With animal-based materials finally falling out of favour in the fashion world, Beyond Leather has positioned itself as a leader in the rapidly growing plant-based leather sector, creating innovative products using waste materials with a focus on apple waste upcycled from the juice and cider industries.
“I hope that we can lead the industry into a transparent system that makes it easy for people to buy eco-friendly products and navigate away from false promises”
Established in 2017, the Danish startup announced a €1.1 million seed funding round last year and was also the winner of the [email protected] 2020 competition, an event that rewards startups demonstrating climate impact.
In this well overdue Q&A, we caught up with Beyond Leather CEO and Co-Founder Mikael Eydt to discuss the latest next-gen material launch Leap, as well as technology and the future of the fashion industry.
What is Beyond Leather’s elevator pitch?
We are developing and supplying a sustainable leather alternative that is animal-free and based on leftover apple waste from the juice and cider industry. We started to turn waste into something highly valuable in 2017 and are based in Copenhagen, Denmark.
“We will not hold anything back and not only say what we do not use, but instead publish the ingredients we do use, what the origin of those ingredients is, where we produce”
You recently introduced Leap, what does the name mean?
Leap has several meanings for us, firstly, it is the combination of leftover apples, the main ingredient of our composition, second We strongly believe in always moving forward and taking risks, in a way we jump into the unknown every day, so we really believe in taking a leap.
Funny story: It was a very long process to find a name for our first product and we tried different approaches to find a name we would identify with. During one of our brainstorming sessions Jens, our production lead, who joined just a few weeks before the session, came up with the name Leap and it totally made sense for us. So it is very important to get new and different perspectives as often as possible.
Can you explain more about the technology, the material, and its unique aspects?
What makes Leap unique is a result of our development approach. We always believed in developing a product that really solves the pain points of our customers (in our case every industry working with leather products). So, we visited many different fashion companies, individual designers, leather makers, automotive companies…the list goes on, to identify their needs.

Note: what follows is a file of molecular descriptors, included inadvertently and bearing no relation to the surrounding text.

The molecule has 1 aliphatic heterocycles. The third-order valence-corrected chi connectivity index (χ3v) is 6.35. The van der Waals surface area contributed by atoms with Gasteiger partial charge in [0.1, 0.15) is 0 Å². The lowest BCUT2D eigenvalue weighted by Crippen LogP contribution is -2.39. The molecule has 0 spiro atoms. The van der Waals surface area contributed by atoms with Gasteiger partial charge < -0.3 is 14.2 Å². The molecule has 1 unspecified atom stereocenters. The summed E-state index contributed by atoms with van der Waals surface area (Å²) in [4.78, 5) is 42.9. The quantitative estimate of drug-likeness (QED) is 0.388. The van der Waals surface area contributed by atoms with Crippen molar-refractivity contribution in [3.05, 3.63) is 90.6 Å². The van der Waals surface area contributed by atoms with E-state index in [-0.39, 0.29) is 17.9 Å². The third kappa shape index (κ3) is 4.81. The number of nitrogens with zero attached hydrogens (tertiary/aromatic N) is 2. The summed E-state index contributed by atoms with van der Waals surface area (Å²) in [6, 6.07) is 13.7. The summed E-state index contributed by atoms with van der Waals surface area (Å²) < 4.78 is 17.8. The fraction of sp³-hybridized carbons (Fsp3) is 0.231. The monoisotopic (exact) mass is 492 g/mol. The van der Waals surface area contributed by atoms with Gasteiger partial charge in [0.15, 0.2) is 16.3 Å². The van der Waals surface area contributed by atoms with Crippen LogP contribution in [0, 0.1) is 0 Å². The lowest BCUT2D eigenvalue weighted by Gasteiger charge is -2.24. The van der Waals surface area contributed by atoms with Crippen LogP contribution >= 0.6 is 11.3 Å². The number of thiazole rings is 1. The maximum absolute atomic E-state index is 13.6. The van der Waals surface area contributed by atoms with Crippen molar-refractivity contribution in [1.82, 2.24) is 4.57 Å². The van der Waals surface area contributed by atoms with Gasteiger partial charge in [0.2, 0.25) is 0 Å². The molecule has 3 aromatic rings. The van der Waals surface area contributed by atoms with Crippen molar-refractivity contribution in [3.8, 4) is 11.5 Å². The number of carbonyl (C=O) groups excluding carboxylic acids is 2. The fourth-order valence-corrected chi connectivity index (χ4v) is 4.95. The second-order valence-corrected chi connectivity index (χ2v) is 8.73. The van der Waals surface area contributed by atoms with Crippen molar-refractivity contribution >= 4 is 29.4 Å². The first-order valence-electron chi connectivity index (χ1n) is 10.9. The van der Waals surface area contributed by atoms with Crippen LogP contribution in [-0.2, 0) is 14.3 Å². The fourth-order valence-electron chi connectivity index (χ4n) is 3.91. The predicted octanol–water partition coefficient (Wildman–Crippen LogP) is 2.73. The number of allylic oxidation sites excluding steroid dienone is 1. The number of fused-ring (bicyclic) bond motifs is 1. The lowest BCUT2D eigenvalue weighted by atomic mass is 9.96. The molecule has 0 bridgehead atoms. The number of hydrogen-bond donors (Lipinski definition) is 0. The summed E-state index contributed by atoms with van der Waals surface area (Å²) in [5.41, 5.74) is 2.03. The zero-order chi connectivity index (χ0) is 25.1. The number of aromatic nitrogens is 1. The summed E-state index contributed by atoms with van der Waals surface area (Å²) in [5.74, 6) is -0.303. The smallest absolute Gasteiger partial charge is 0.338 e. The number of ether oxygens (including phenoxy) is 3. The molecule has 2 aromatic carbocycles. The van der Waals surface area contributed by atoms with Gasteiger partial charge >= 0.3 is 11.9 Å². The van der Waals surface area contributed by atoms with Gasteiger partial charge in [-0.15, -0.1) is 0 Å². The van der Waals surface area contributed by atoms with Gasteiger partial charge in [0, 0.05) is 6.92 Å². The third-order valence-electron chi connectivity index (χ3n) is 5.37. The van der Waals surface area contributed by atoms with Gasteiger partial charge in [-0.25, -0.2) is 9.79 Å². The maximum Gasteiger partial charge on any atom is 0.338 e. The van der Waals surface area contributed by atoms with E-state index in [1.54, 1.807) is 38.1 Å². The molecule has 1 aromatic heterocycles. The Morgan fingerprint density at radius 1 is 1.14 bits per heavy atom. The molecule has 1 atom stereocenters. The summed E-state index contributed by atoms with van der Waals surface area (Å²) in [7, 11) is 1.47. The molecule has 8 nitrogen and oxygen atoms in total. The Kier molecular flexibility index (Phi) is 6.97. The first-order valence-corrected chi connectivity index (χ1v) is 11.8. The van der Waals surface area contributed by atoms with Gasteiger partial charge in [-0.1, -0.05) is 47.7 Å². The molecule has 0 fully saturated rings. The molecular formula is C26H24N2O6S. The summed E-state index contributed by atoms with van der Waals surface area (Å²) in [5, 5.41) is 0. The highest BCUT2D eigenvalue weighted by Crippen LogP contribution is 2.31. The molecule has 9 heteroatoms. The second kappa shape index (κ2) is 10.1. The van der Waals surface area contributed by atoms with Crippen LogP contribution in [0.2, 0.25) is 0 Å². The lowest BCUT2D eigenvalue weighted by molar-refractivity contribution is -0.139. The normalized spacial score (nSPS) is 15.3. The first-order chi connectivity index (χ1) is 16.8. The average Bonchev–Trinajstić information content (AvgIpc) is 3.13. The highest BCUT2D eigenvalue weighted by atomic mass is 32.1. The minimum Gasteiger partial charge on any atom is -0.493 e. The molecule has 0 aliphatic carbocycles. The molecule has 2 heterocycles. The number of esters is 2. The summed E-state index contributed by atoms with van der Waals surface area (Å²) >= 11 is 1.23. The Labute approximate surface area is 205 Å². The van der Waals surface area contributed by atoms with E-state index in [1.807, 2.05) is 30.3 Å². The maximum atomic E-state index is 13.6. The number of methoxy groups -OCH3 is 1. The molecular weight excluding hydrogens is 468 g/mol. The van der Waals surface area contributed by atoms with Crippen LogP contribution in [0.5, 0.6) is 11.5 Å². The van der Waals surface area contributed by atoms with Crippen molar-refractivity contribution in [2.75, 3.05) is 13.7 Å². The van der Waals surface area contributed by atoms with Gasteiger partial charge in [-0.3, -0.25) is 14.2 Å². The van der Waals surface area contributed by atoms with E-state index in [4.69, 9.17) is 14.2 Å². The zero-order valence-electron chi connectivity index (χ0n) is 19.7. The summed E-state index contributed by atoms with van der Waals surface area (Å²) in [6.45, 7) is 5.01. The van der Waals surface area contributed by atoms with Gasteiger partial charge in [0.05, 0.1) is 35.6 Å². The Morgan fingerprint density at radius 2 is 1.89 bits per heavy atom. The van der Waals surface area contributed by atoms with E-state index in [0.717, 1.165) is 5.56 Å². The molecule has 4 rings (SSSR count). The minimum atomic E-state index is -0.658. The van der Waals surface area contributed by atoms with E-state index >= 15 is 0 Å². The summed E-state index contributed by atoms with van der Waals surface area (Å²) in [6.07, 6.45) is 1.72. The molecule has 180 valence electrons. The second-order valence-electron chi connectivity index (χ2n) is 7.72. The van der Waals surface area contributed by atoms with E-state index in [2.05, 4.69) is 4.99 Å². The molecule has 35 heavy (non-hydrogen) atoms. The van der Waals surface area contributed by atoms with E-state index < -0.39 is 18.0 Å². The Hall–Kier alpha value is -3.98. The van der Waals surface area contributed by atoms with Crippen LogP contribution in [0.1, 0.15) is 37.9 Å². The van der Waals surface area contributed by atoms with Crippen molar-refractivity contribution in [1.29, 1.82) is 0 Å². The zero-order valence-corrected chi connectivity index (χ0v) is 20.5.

The result is Leap. A material that is 100% animal-free, has a very high amount of not only bio-based contents but also mainly comes from waste streams. Using as little fossil fuel-derived ingredients as possible is important to us. This is why they can only be found in our coating and we are planning to remove them completely in the next few years.
Furthermore, the material is sustainable by design, which means that Leap is a composite which consists of three layers that can be separated at the end of life and then be reused or partly biodegrade. Last but not least Leap looks and feels very similar to leather.
Is Leap available today? If not, when will it be on the market?
We will start to produce Leap on an industrial scale early next year, so you should be able to buy products made with Leap in 2022. Today it is possible to order samples and prototyping sheets which represent the current development stage, this means that Leap will be even better in 2022.
What impact do you see Leap making on the fashion industry?
We want to develop and produce Leap as transparently as we can. That means we will not hold anything back and not only say what we do not use, but instead publish the ingredients we do use, what the origin of those ingredients is, where we produce etc. We will do an LCA that of course will be published. We will publish what we do well, but also be open about what we need to improve and how we want to overcome those challenges. I hope that we can lead the industry into a transparent system that makes it easy for people to buy eco-friendly products and navigate away from false promises.
What are the biggest barriers to entry that alternative (bio-based) material producers face?
Time! The average time it takes to develop a new material is 4-5 years! And then you have to figure out how to produce it on an industrial scale, so you can make it available for as many people as possible and for that you need a lot of capital. It is just not comparable to a SaaS product. So, I am happy that we had the scale up in our heads right from the start. (Then you need to find companies who are patient and have a mid and long-term strategy, which means they understand that the development of new materials just takes time.)
In your opinion, how much is the global fashion industry changing in terms of sustainability and cruelty-free practices? What do you see for the future?
I think the fashion industry is moving in the right direction but still has a lot of ground to cover. There are many companies who still do not understand that the consumer is demanding transparency and that greenwashing can ruin your business. As greenwashing doesn´t mean anything else than saying that you believe your customer is stupid. I think the biggest change not only in fashion but in several industries will be that people will get more educated about the products they buy, and the raw materials used in those products and will push for a change.
That’s what I see for the future and I hope I am right.
Long story short: Companies who do not understand sustainability and transparency will be left behind and the ones who do, will take over.